CSBs need drastic overhaul

The writing may be on the wall for the venerable Canada Savings Bond program.

Finance Minister Ralph Goodale denies that Ottawa will phase out this high-profile method of financing, but the conclusions reached by an independent study of its effectiveness raise serious questions about its future viability.

At the very least, look for radical changes in the existing CSB program to be unveiled in the coming months. Whether they will be enough to ensure its long-term survival is problematic, however.

On Sept. 2, the Department of Finance released the details of a study by Cap Gemini Ernst & Young (CGEY) that it had been sitting on for several months. It flatly recommended winding down the CSB program, for several reasons. They include:

· Reduced importance to government financing. Only 5 per cent of government debt is now held in Canada Savings Bonds and Canada Premium Bonds (CPBs), compared to 7 per cent in 1996.

· Public disinterest. In 1987, Canadians held 8.3 per cent of their investable assets in CSBs. By last year, the figure had fallen to a mere 1 per cent.

∓183; Reduced borrowing needs. The federal government has been operating with a surplus for several years, thus reducing its total borrowing needs.

· Costs. Even though the interest rates paid on CSBs and CPBs are low, the high cost of operating the program makes this form of debt financing expensive.

· Alternative investments. A generation ago, there were few investment alternatives for ordinary investors. Now they have a huge range of choices, backed by the marketing clout of the big banks, mutual fund firms, and brokerage houses.

From the government’s perspective, the best course is to simply let the whole program wither away, CGEY concluded. In simple terms, that would mean not issuing any more new CSBs and CPBs and letting the existing ones run to maturity.

However, that’s not going to happen, at least not right away. In releasing the CGEY report, Mr. Goodale said that the fall CSB campaign will proceed on schedule while the government undertakes a complete review of its options with a view to “updating and improving” what is known technically as the Retail Debt Program.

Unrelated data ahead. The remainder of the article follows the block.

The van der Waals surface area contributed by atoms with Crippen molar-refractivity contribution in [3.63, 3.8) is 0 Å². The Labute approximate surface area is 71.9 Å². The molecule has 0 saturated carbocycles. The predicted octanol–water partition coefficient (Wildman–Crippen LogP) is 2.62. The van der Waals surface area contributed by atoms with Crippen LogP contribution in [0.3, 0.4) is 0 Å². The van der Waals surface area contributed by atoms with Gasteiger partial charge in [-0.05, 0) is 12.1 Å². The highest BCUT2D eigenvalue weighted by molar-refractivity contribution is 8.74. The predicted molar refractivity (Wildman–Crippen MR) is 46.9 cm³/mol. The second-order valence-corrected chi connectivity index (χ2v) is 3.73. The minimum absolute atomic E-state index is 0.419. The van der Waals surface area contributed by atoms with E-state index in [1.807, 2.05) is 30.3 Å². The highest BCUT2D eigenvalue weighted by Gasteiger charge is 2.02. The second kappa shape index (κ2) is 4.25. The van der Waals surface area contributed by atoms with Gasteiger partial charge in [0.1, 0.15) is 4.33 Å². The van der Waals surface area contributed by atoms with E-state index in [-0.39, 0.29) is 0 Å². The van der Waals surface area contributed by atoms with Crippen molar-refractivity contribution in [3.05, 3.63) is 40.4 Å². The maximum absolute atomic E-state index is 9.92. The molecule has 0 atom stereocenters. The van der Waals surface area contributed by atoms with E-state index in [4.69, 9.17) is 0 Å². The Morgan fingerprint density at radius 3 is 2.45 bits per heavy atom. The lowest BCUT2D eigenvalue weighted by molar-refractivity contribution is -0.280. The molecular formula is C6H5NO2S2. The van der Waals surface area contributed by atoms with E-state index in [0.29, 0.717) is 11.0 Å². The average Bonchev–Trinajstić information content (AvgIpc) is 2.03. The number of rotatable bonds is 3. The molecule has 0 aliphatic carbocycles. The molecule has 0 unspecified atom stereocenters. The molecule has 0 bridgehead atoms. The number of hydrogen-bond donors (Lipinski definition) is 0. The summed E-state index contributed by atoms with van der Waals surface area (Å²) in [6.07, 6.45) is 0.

Unfortunately for CSB lovers (the few that remain), it’s difficult to see just how the government can achieve this. The big attraction of CSBs and CPBs is their safety, which is why people buy them even when interest rates are low. For example, the CSB issue of April 1/04 carried a one-year interest rate of only 1.25 per cent with no future guarantees, but some people bought them just because of the security they provided.

Other vehicles for security
However, you can get almost the same degree of safety from other securities, such as GICs which are insured by to $60,000 by the Canada Deposit Insurance Corporation. Government of Canada stripped bonds, T-bills, and CMHC-guaranteed mortgage-backed securities also offer a high measure of safety, usually with better returns.

Next page: Radical ideas needed

Higher interest rates would certainly attract retail investors back to CSBs, but why should Ottawa pay more for debt financing than it needs to when institutional investors will snap up every bond the government offers?

Finance Department officials must still be shaking their heads at the generosity the government showed in 1997 when it offered multi-year guaranteed rates on the first issue of Canada Premium Bonds that paid 8.5 per cent for the final 12 months, which ended April 1 of this year.

Those who bought the P7 and P8 series, issued in March and April 1999, are currently collecting interest at the rate of 4.75 per cent and that will jump to 6 per cent next year.

Obviously, a return to rates like that would attract a lot more business. But there is no way that is going to happen. Even if interest rates continue to move higher in the coming months, the Department of Finance is not likely to offer any more long-term, high-rate guarantees.

If Mr. Goodale really wants to retain the CSB program because of its high visibility and promotional value, there is one option he might look at to re-energize it. That would be to take a leaf from the American book and make the interest payments on CSBs and CPBs tax-free. Tax-free municipal bonds are very popular south of the border and they have enabled U.S. towns and cities to raise money at well below market rates.

Adopting a similar treatment for CSBs and CPBs and extending the concept to Canadian municipal bonds would certainly attract investor interest, although it would no longer make sense to hold such securities in a registered plan.

Personally, I would be sorry to see the CSBs go. For generations of Canadians, they were our first introduction to savings and I can still remember the pride I felt as a kid when I was able to buy my first CSB with my own money.

But if they are going to survive, Mr. Goodale and his brain trust will have to come up with some truly radical ideas. Otherwise, despite his reassuring words, this year’s campaign could be the last.